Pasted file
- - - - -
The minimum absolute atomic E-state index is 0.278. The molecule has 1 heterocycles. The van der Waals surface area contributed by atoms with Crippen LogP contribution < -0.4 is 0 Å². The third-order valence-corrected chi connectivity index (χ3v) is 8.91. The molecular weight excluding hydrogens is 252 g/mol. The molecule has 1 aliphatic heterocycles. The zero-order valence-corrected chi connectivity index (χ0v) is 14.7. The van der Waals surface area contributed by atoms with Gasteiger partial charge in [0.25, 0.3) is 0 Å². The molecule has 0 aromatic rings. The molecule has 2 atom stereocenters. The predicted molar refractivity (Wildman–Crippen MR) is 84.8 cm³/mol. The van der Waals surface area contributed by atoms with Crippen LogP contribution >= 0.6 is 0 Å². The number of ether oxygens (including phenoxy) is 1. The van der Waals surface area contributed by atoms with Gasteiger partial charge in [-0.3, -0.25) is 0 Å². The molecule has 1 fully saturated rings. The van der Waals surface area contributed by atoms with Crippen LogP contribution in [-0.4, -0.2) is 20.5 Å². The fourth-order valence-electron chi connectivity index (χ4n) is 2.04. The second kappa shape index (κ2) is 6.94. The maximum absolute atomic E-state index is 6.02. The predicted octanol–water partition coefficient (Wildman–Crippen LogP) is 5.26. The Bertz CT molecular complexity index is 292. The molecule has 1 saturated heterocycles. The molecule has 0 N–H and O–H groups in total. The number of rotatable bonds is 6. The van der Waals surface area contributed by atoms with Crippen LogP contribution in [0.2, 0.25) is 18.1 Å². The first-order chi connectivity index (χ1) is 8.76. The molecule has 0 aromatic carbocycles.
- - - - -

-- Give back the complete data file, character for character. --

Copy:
The minimum absolute atomic E-state index is 0.278. The molecule has 1 heterocycles. The van der Waals surface area contributed by atoms with Crippen LogP contribution < -0.4 is 0 Å². The third-order valence-corrected chi connectivity index (χ3v) is 8.91. The molecular weight excluding hydrogens is 252 g/mol. The molecule has 1 aliphatic heterocycles. The zero-order valence-corrected chi connectivity index (χ0v) is 14.7. The van der Waals surface area contributed by atoms with Gasteiger partial charge in [0.25, 0.3) is 0 Å². The molecule has 0 aromatic rings. The molecule has 2 atom stereocenters. The predicted molar refractivity (Wildman–Crippen MR) is 84.8 cm³/mol. The van der Waals surface area contributed by atoms with Crippen LogP contribution >= 0.6 is 0 Å². The number of ether oxygens (including phenoxy) is 1. The van der Waals surface area contributed by atoms with Gasteiger partial charge in [-0.3, -0.25) is 0 Å². The molecule has 1 fully saturated rings. The van der Waals surface area contributed by atoms with Crippen LogP contribution in [-0.4, -0.2) is 20.5 Å². The fourth-order valence-electron chi connectivity index (χ4n) is 2.04. The second kappa shape index (κ2) is 6.94. The maximum absolute atomic E-state index is 6.02. The predicted octanol–water partition coefficient (Wildman–Crippen LogP) is 5.26. The Bertz CT molecular complexity index is 292. The molecule has 1 saturated heterocycles. The molecule has 0 N–H and O–H groups in total. The number of rotatable bonds is 6. The van der Waals surface area contributed by atoms with Crippen LogP contribution in [0.2, 0.25) is 18.1 Å². The first-order chi connectivity index (χ1) is 8.76. The molecule has 0 aromatic carbocycles.